◄◄◄Thanks to Fabian Kliebhan our corpora are online again!
Old Tibetan and one for Ladakhi, the mere xml-structure is hardly informative and of little use for a person not acquainted with computer linguistics. Even when the tags and their content can be differentiated (e.g. by colours), the annotated texts gets completely lost in the tag forest. As the available linguistic representation tools could not handle our complex text structures, we experimented with some alternative representations. One of the main problems we faced is that most solutions, especially those based on java tools, are far too slow for the (little) amount of text that we have so far produced.
The main representation, developed by Frank Müller-Witte with the help of Fabian Kliebhan, runs under a cocoon application on an auxiliary server without exposing the xml-data to the viewer. It shows a field for the Tibetan text (unstructured or with brackets for four consecutive embedded structures), a field for the translation, additional information on clause structures, or a representation of the tree structure.
The translation becomes visible when clicking on the red verb number. All verbs in the translation are linked to their Tibetan counterparts in the original text, which makes it easy to navigate. (In the case of higher numbers, you may need to click two times to get back to a verb in the original text.) Green brackets indicate ntNodes (argument NPs or adverbial phrases, AvPs), clauses are indicated by blue brackets. Information concerning the clause structure becomes visible when clicking on the blue opening bracket. The clause type is indicated directly after the closing blue bracket, and clicking on this category will open up the tree display for this clause. The page can be searched through in the normal search mode, an x-path-search is, for the time being, not possible. For the Tibetan text you may need the following special signs: ·, ŋ, ñ, ž, š, ḥ, in Names: Ŋ, Ñ, Ž, Š, Ḥ, for words of Indian origin, you may need aditionally the following signs: ṭ, ḍ, ṇ, ś, ṣ, Ś.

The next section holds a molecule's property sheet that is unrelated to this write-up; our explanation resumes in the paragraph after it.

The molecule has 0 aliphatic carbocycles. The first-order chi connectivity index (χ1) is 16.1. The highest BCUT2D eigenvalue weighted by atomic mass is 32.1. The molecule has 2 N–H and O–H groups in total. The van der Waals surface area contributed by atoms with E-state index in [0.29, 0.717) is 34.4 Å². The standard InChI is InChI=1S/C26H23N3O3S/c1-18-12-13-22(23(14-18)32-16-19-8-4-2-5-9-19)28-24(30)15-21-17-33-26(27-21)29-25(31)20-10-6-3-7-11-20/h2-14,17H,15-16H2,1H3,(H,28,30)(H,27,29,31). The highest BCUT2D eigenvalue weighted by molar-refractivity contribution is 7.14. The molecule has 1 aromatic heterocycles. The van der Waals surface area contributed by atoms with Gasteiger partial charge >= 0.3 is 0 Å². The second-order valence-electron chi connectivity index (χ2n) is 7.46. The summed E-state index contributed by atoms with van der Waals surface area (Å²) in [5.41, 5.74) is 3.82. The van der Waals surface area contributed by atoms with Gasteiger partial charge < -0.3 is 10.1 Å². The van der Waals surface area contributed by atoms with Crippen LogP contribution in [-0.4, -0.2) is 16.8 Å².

Two additional minor fields on the right side should ideally provide lexical information from the accompanying text- specific dictionaries, when clicking on a word in the Tibetan text. Notes to the annotation or the context are indicated by an asterisk, which can be clicked upon to access the information in a sepearate small window (see also the third screen shot below). Time constraints did not allow optimising the representation technically and aesthetically, and we thus apologise for any instance, where these fields do not function properly, due to either a minor fault in programming (FMW) or in the annotation (BZ).
For details of the annotation you may contact Bettina Zeisler (email: zeis[ ]uni-tuebingen.de). Note that the representation has been adapted only to Firefox and may not function properly in other browsers.
Four small corpora are presently available:
OTC: The Old Tibetan Chronicle Chapter I
RAMA: Fragments of the Tibetan Rāmāyaṇa (preliminary annotation, only graphical trees)
TVP: Die tibetische Version des Papageienbuchs
LLV: A Lower Ladakhi version of the Kesar epic
see also the metadata below.
Note: This page is going to be archived and can no longer be updated.
The three corpora, however, might have to migrate to another host in the future and the above links might become disfunctional.
In this case, please visit the website of Bettina Zeisler at Indologie Tübingen, where the new links will be provided.
A note on the translations
All corpora are supplied with translations for those readers who are not well acquainted with Tibetan. It was not our aim to provide new translations, nor did we have enough time for this task. For this reason we provide the original translations, which, in two cases, happen to be in German. While the translation of the LLV by Anna Theodora Francke needed only small changes to fit into the annotation scheme, the translation of the TVP by Silke Herrmann turned out to be quite problematic and we had to interfere more often than we wished. We have nevertheless kept as much of her translation as possible, respecting the freedom of the author, without, however, underwriting all her solutions. Our changes are marked by square brackets.